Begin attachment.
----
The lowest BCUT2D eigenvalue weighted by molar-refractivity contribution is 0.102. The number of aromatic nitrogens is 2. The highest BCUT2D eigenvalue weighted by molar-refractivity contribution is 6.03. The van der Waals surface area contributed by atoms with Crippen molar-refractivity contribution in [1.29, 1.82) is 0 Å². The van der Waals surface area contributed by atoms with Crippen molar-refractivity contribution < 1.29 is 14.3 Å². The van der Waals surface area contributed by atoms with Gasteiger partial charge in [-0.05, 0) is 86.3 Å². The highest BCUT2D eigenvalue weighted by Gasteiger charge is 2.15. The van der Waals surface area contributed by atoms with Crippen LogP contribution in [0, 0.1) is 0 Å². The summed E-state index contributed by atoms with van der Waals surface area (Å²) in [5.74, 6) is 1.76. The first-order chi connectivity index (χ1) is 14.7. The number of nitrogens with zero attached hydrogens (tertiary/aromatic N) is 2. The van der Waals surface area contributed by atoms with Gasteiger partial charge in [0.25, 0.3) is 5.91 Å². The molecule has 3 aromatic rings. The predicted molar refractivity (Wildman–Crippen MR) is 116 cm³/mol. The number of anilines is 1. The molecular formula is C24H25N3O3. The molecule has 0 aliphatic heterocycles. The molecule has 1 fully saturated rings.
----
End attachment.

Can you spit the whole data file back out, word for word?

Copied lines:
The lowest BCUT2D eigenvalue weighted by molar-refractivity contribution is 0.102. The number of aromatic nitrogens is 2. The highest BCUT2D eigenvalue weighted by molar-refractivity contribution is 6.03. The van der Waals surface area contributed by atoms with Crippen molar-refractivity contribution in [1.29, 1.82) is 0 Å². The van der Waals surface area contributed by atoms with Crippen molar-refractivity contribution < 1.29 is 14.3 Å². The van der Waals surface area contributed by atoms with Gasteiger partial charge in [-0.05, 0) is 86.3 Å². The highest BCUT2D eigenvalue weighted by Gasteiger charge is 2.15. The van der Waals surface area contributed by atoms with Crippen LogP contribution in [0, 0.1) is 0 Å². The summed E-state index contributed by atoms with van der Waals surface area (Å²) in [5.74, 6) is 1.76. The first-order chi connectivity index (χ1) is 14.7. The number of nitrogens with zero attached hydrogens (tertiary/aromatic N) is 2. The van der Waals surface area contributed by atoms with Gasteiger partial charge in [0.25, 0.3) is 5.91 Å². The molecule has 3 aromatic rings. The predicted molar refractivity (Wildman–Crippen MR) is 116 cm³/mol. The number of anilines is 1. The molecular formula is C24H25N3O3. The molecule has 0 aliphatic heterocycles. The molecule has 1 fully saturated rings.